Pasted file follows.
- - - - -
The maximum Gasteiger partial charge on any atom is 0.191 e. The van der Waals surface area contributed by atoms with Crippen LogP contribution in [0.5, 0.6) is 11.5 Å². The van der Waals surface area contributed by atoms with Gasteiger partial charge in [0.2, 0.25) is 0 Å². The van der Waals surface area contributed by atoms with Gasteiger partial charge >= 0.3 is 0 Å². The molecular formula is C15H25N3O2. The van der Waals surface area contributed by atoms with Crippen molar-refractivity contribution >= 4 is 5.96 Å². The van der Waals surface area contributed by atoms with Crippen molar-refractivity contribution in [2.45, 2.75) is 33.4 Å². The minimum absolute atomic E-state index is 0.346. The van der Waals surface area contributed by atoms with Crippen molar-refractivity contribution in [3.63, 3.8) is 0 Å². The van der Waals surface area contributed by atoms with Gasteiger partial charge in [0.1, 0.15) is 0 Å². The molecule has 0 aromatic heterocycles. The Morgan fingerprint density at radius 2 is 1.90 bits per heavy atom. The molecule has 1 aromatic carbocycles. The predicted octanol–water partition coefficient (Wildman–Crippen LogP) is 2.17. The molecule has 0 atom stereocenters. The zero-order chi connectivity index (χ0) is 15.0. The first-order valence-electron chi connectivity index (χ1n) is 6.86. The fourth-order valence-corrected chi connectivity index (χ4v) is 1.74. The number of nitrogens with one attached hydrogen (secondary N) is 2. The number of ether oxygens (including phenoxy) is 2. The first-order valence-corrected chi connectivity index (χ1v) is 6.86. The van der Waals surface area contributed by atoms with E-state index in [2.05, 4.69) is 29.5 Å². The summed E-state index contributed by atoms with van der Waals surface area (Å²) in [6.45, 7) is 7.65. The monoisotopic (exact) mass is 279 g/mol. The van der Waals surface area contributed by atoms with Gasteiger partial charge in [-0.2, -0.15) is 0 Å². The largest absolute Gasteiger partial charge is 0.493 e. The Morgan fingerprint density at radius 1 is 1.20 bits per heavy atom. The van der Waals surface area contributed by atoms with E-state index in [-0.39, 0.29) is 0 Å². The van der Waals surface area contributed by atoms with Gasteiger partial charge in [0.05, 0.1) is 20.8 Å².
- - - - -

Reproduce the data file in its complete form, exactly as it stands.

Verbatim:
The maximum Gasteiger partial charge on any atom is 0.191 e. The van der Waals surface area contributed by atoms with Crippen LogP contribution in [0.5, 0.6) is 11.5 Å². The van der Waals surface area contributed by atoms with Gasteiger partial charge in [0.2, 0.25) is 0 Å². The van der Waals surface area contributed by atoms with Gasteiger partial charge >= 0.3 is 0 Å². The molecular formula is C15H25N3O2. The van der Waals surface area contributed by atoms with Crippen molar-refractivity contribution >= 4 is 5.96 Å². The van der Waals surface area contributed by atoms with Crippen molar-refractivity contribution in [2.45, 2.75) is 33.4 Å². The minimum absolute atomic E-state index is 0.346. The van der Waals surface area contributed by atoms with Crippen molar-refractivity contribution in [3.63, 3.8) is 0 Å². The van der Waals surface area contributed by atoms with Gasteiger partial charge in [0.1, 0.15) is 0 Å². The molecule has 0 aromatic heterocycles. The Morgan fingerprint density at radius 2 is 1.90 bits per heavy atom. The molecule has 1 aromatic carbocycles. The predicted octanol–water partition coefficient (Wildman–Crippen LogP) is 2.17. The molecule has 0 atom stereocenters. The zero-order chi connectivity index (χ0) is 15.0. The first-order valence-electron chi connectivity index (χ1n) is 6.86. The fourth-order valence-corrected chi connectivity index (χ4v) is 1.74. The number of nitrogens with one attached hydrogen (secondary N) is 2. The number of ether oxygens (including phenoxy) is 2. The first-order valence-corrected chi connectivity index (χ1v) is 6.86. The van der Waals surface area contributed by atoms with E-state index in [2.05, 4.69) is 29.5 Å². The summed E-state index contributed by atoms with van der Waals surface area (Å²) in [6.45, 7) is 7.65. The monoisotopic (exact) mass is 279 g/mol. The van der Waals surface area contributed by atoms with Gasteiger partial charge in [-0.2, -0.15) is 0 Å². The largest absolute Gasteiger partial charge is 0.493 e. The Morgan fingerprint density at radius 1 is 1.20 bits per heavy atom. The van der Waals surface area contributed by atoms with E-state index in [-0.39, 0.29) is 0 Å². The van der Waals surface area contributed by atoms with Gasteiger partial charge in [0.05, 0.1) is 20.8 Å².